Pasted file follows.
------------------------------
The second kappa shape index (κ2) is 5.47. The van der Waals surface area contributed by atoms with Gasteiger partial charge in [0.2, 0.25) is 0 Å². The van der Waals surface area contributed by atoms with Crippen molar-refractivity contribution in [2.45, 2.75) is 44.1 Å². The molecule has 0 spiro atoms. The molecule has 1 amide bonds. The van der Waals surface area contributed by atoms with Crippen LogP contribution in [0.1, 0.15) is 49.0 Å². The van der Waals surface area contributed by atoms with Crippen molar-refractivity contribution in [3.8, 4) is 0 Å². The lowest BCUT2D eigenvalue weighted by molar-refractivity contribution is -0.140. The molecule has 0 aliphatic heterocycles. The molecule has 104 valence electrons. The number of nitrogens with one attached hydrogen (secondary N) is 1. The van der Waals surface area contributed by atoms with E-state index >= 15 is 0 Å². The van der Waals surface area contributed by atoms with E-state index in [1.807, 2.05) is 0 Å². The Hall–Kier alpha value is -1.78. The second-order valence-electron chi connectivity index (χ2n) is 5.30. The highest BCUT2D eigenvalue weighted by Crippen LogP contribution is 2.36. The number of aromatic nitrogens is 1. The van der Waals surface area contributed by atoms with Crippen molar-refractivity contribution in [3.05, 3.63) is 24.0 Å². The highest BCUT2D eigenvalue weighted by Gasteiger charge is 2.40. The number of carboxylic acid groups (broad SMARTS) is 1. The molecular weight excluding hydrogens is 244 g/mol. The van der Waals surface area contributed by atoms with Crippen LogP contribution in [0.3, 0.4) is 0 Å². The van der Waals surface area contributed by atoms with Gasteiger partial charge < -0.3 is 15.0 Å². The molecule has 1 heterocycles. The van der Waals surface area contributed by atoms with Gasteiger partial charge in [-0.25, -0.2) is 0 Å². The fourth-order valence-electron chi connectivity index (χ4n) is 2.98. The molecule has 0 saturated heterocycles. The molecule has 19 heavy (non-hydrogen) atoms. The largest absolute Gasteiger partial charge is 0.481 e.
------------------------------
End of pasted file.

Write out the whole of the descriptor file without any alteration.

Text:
The second kappa shape index (κ2) is 5.47. The van der Waals surface area contributed by atoms with Gasteiger partial charge in [0.2, 0.25) is 0 Å². The van der Waals surface area contributed by atoms with Crippen molar-refractivity contribution in [2.45, 2.75) is 44.1 Å². The molecule has 0 spiro atoms. The molecule has 1 amide bonds. The van der Waals surface area contributed by atoms with Crippen LogP contribution in [0.1, 0.15) is 49.0 Å². The van der Waals surface area contributed by atoms with Crippen molar-refractivity contribution in [3.8, 4) is 0 Å². The lowest BCUT2D eigenvalue weighted by molar-refractivity contribution is -0.140. The molecule has 0 aliphatic heterocycles. The molecule has 104 valence electrons. The number of nitrogens with one attached hydrogen (secondary N) is 1. The van der Waals surface area contributed by atoms with E-state index >= 15 is 0 Å². The van der Waals surface area contributed by atoms with E-state index in [1.807, 2.05) is 0 Å². The Hall–Kier alpha value is -1.78. The second-order valence-electron chi connectivity index (χ2n) is 5.30. The highest BCUT2D eigenvalue weighted by Crippen LogP contribution is 2.36. The number of aromatic nitrogens is 1. The van der Waals surface area contributed by atoms with Crippen molar-refractivity contribution in [3.05, 3.63) is 24.0 Å². The highest BCUT2D eigenvalue weighted by Gasteiger charge is 2.40. The number of carboxylic acid groups (broad SMARTS) is 1. The molecular weight excluding hydrogens is 244 g/mol. The van der Waals surface area contributed by atoms with Crippen LogP contribution in [0.3, 0.4) is 0 Å². The van der Waals surface area contributed by atoms with Gasteiger partial charge < -0.3 is 15.0 Å². The molecule has 1 heterocycles. The van der Waals surface area contributed by atoms with Gasteiger partial charge in [-0.25, -0.2) is 0 Å². The fourth-order valence-electron chi connectivity index (χ4n) is 2.98. The molecule has 0 saturated heterocycles. The molecule has 19 heavy (non-hydrogen) atoms. The largest absolute Gasteiger partial charge is 0.481 e.